On one page you’re reading about the futile existence of video game villains dying off after three punches, on the next you’re reading about the fantasy of putting your parents through the excruciatingly awkward situations of your youth, like inviting over their entire office for their birthday so as not to exclude anyone, or insisting on impromptu performances of their talents to impress your friends. One story describes Zeus’s inability to reign in a rebellious Cupid who would rather learn to rap than spread love. The ideas are so clever and original. I loved every collection and laughed out loud all the way through. Simon Rich is a new favorite.
After seven years of working at a community bank and a lifetime of feeling like a misfit without a tribe (family excluded), I’m excited to report the reasons I am so very thankful for my new job at the local public library.
There are happy children everywhere talking about stories and asking questions. They’re actively and excitedly looking to learn and their egos don’t even enter the picture. They just want to know answers to their questions and they’re excited to explore and discover. This morning was the weekly story time, where youth service librarians read aloud and play games with kids and parents before the library opens. So my day began with checking in books and listening to silly stories, nursery rhymes, and laughing toddlers. My day used to begin by calling a list of overdrawn customers to ask when they could make it in to bring their account positive and review their growing pile of fees. Each task is important and necessary, but so far I prefer listening to laughing children rather than yelling adults.
I’ll just list some observations to show you what I mean: A fellow worker approached me today to point out a particularly cute picture book cover with a cartoon mouse wearing pants held up by twine. Another coworker invited me to a “Biblio-Ball” in which we attend a ball at the library dressed as our favorite character from classical fiction. The staff lounge is covered in baked goods and invitations to employee events like weddings or concerts. The supply closet houses a pet rock, nicely labeled “pet rock” with a small, yellow post-it. I checked in about twenty books with cute dogs and puppies on the covers, all labeled “Puppers!!!!” in the computer system, by an enthusiastic librarian putting together a doggy display table.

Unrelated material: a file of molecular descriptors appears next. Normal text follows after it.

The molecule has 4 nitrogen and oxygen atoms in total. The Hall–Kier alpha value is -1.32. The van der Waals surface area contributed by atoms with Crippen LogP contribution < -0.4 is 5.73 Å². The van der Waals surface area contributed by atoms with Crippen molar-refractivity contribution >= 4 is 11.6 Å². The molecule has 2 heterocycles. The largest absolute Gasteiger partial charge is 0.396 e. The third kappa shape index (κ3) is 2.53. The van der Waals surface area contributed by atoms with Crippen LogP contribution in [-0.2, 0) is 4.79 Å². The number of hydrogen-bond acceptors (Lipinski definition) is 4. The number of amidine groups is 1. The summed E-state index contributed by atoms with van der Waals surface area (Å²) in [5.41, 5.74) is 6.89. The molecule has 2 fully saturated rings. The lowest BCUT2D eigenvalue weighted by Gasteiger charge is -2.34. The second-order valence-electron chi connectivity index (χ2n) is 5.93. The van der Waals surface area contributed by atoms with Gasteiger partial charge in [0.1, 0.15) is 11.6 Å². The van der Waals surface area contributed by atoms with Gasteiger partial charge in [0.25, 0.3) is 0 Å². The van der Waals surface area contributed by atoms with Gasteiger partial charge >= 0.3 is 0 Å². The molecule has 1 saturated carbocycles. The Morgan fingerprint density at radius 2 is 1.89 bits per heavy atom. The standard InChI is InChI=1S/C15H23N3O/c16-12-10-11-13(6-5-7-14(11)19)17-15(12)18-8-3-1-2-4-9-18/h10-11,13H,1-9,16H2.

My boss invited me to join a stretching circle this morning in which the Pages appeared to be doing Tai-Chi moves. I wasn’t sure what the routine entailed, but I curiously stepped into the circle and mimicked my coworker’s exercises, listening as he explained the benefits of the moves and how library work can strain certain joints and muscles. I was surprised and touched at the thoughtfulness of this gesture. We’d all been given pamphlets from HR regarding ergonomics and had to watch a cheesy 80’s video on back pain. I was delightfully surprised at the thorough and kind attention to our physical comfort on the job.
Hordes of Helpers.
Everyone is eager to answer questions without judgement and offer amazingly thorough resources including procedures, guides, cheat sheets, indexes, shortcuts, etc. to help me navigate the new software, policies, and procedures. I’m not sure why I’m surprised by this, considering that librarians by definition organize information and strive to make it as accessible as possible. But they seriously have a guide for everything, so even if I were left alone, I’d easily be able to find answers using the searchable manual, or the indexed procedures, Excel charts of card comparisons and requirements, and so on. Librarians also educate so I’m also not sure why I’m surprised at how helpful and thorough my coworkers are. But these are all very pleasant surprises, of course. I hope to return the favor someday or at least “pay it forward.”
I actually get paid to blab about books, movies, and music with patrons and coworkers. I’ll also get paid to attend library costume parties, decorate display tables and desks, and write book reviews about my favorite recent reads. I already have a list of ten titles I want to add to my GoodReads “to-read” shelf after listening to customer and co-worker recommendations. I’ll let you know if I find any amazing reads. I’m sure it will only be a matter of time before I start writing reviews on this blog, since I’ll be doing it for work anyway. Fun!!
Thanks for reading. I’m thankful for YOU too!